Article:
Native Americans wearing thigh-high platform moccasins? A head dress made of pink feather boas? A recreated tipi decorated with Louis Vuitton suitcases and a chandelier? Kent Monkman, a noted Canadian artist, has used his native Cree heritage to create paintings, films, installations and performances that question and challenge traditional perspectives of native peoples. His artwork […]Read more "Miss Chief Eagle Testickle"
It seems that Toyota is looking to fashion a new image for itself after the company’s recent legal issues. Their new television commercial for their popular Avalon model harkens back to a time when products were thought to be safely and solidly built. The commercial features an extravagant Art Deco train station set that is arguably […]Read more "Toyota Throwback"
When Native Americans are shown in the modern media they often appear to be trapped in the past. Rarely are they shown outside of the context of European settlement, the American frontier, or the Wild West. Little, if any, attention is given to modern Native American living on reservations, also referred to as “the Rez” […]Read more "Life on “The Rez”"
Picture this: a small, typical, rural-for-New England town of about 5,000 people. Formerly agricultural, now a bedroom community for neighboring town’s industrial companies, the only development consists of two small shopping centers of about five buildings each. Zoning laws require that each property have two acres on the road, creating the illusion of a woodsy […]Read more "Welcome to the Emerald City"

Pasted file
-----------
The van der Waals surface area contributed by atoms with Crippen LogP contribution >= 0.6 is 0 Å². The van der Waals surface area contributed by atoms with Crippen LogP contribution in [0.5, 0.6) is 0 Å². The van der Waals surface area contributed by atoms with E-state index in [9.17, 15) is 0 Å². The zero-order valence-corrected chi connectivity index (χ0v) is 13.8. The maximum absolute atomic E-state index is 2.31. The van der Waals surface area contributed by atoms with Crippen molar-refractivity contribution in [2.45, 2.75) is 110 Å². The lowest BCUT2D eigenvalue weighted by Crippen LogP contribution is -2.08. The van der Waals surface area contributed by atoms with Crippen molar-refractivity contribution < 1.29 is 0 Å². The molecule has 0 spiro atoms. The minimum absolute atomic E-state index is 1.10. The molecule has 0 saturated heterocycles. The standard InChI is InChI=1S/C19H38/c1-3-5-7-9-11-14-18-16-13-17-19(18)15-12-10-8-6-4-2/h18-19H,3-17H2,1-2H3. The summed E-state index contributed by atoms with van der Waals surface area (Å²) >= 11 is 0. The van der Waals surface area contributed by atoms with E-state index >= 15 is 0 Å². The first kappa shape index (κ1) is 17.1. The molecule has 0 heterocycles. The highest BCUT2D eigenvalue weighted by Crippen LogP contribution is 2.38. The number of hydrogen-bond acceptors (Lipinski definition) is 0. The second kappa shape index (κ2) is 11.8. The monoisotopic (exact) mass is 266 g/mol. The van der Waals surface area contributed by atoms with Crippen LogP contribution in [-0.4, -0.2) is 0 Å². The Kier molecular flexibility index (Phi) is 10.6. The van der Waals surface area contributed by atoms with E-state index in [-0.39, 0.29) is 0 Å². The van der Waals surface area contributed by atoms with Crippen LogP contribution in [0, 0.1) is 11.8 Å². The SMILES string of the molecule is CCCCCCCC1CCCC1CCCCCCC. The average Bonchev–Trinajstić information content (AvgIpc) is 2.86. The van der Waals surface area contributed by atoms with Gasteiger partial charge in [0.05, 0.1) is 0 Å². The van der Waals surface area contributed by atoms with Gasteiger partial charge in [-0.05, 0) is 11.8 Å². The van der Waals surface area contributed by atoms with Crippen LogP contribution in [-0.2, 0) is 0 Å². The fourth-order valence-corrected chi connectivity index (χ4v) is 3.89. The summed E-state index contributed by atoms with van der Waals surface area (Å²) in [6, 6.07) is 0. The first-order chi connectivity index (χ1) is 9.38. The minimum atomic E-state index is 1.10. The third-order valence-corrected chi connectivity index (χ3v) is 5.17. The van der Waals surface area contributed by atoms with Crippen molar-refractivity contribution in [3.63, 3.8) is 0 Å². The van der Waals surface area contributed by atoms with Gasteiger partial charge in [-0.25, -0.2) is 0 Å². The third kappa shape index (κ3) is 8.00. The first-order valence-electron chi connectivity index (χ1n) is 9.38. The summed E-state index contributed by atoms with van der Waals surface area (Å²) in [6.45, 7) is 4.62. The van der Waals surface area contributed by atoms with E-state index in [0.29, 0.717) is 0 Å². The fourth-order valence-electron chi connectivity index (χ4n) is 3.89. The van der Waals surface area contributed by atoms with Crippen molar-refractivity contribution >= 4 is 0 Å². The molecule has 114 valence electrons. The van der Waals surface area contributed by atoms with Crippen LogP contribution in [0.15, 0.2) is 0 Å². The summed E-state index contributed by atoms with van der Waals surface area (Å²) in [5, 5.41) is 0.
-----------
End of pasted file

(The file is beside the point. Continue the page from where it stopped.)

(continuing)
Our readings gave us a wonderful look, firsthand, at the plight of Native Americans in postwar America. A theme of abandonment runs through Sherman Alexie’s short story “This Is What It Means to Say Phoenix, Arizona” and the selected works from Great Documents in American Indian History. Both readings did end with an optimistic sense of acceptance […]Read more "Clearly nothing ended happily ever after"
While the 1968 feminist protest of the Miss America Pageant took over the Atlantic City boardwalk, another protest was taking place around the corner. As the feminists protested against the objectification of women in the Miss America Pageant, the first Black Miss America contest was held to protest the exclusion of women of color from […]Read more "The Other Protest"
There’s no such thing as the Car or the Shoe or the Laundry Soap. But everyone knows the Pill, whose FDA approval 50 years ago rearranged the furniture of human relations in ways that we’ve argued about ever since. This weekend, I ran across an article on Time.com memorializing the 50th birthday of the birth […]Read more "The Pill Turns 50"
Our recent class discussions have touched on what it means to be a feminist today. As Cynthia’s earlier post discussed, the umbrella idea of feminism is essentially a search for gender equality/justice in all aspects of life. If you choose to assume the feminist label, there are, of course, many different ways you can define […]Read more "The Umbrella Term"
After reading about the National Organization for Women (NOW) protest of the 1968 Miss America Pageant, I was curious to see how feminists viewed contestants of beauty pageants. Were they the enemy, or were they captives and victims of a society that glorifies the activity? Have those views changed over time? My initial findings knocked […]Read more "A Feminist Standard: Where Are We, NOW?"
After class, I couldn’t stop thinking about a “woman’s work” and what historical records were left that would help me to better understand how the reality of labor became a myth of domesticity. In my Google searching, I came across an amazing resource from the Harvard University Library’s “Open Collections Program.” The collection, entitled “Women’s […]Read more "“I stand outside this woman’s work, this woman’s world.”"